13. CMH played a very large factor in my life as well as many lives of other children. Approximately 40 years ago, my sister became very ill and my mom “sensed” that she should bring her to Children’s rather than our neighborhood hospital, despite that Children’s was quite a distance from our home. Thank God she did, because my sister was the very first child in the United States to be diagnosed what is now called Reyes Syndrome. At that time, they did not have any idea of what she “had”, other than her symptoms of getting over chicken pox, vomiting profusely and having a very high fever. She was placed in incubation where several other children came in with the same symptoms. My sister was the only child who survived at that time, even after having been in a coma. It wasn’t until several years later, and many deaths resulting from this, that research and studies came up with a name for this disease. My sister, now a grown woman, has some permanent damage as a result of this disease, but she is alive and able to tell you her own story! CMH will always be in my heart, whether it’s an old delabitated building, or a brand new, state of the art hospital. Thank you from the bottom of my heart. ❤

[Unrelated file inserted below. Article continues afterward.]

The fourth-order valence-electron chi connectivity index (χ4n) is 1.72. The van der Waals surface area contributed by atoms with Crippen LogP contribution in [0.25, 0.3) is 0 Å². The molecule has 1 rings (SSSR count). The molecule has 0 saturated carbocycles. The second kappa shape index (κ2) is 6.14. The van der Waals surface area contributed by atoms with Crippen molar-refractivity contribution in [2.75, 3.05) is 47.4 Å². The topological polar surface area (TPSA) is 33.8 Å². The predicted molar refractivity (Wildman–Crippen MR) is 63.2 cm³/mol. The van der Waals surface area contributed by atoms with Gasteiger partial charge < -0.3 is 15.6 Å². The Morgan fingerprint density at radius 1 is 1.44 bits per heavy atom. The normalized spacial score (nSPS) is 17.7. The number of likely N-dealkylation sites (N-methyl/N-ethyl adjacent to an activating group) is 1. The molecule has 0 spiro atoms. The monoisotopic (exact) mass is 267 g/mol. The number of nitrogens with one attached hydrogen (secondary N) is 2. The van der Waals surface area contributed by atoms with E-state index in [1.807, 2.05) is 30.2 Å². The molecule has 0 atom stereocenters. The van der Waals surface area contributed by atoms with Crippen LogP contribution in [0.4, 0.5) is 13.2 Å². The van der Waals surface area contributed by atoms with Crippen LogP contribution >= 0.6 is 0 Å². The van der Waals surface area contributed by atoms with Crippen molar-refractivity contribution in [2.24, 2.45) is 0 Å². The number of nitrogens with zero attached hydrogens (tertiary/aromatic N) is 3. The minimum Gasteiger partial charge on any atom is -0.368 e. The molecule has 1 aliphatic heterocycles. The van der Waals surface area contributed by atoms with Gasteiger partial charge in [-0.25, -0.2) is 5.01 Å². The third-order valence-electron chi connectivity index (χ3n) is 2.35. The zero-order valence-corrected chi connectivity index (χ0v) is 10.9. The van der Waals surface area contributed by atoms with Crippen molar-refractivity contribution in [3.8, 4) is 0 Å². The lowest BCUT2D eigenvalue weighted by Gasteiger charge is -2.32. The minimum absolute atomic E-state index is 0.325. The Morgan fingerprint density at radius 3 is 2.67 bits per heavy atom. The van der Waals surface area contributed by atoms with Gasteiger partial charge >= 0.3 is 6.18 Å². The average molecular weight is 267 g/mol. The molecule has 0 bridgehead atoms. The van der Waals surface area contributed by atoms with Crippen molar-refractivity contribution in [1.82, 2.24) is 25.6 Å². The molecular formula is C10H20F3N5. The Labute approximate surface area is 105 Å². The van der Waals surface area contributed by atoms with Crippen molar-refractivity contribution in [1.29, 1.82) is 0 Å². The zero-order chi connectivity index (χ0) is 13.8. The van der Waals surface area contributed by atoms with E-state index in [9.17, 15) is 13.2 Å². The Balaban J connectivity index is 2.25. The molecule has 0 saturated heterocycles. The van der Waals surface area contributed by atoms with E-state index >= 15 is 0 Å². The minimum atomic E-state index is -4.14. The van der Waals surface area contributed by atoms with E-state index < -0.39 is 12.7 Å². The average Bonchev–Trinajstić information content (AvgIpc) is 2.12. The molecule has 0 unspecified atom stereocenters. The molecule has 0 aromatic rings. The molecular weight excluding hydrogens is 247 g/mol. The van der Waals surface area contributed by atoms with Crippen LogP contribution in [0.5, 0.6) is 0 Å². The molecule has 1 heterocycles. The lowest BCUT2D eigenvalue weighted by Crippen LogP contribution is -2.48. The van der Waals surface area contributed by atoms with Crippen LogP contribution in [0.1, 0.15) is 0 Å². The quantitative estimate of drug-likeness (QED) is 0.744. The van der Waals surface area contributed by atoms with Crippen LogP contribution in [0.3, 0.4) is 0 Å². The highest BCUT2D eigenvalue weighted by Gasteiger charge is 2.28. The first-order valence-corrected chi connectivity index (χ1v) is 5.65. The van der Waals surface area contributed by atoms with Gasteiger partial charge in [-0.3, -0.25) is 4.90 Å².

14. You summed up my feelings beautifully. I had open heart surgery there when I was 10. That was 40 years ago. I couldn’t really understand why I felt this deep sadness about this progress that will undoubtedly be so good for the hospital. It’s all of the memories contained within those walls. And I remember the inside structure so vividly. Thank you for such a lovely post commemorating this monument.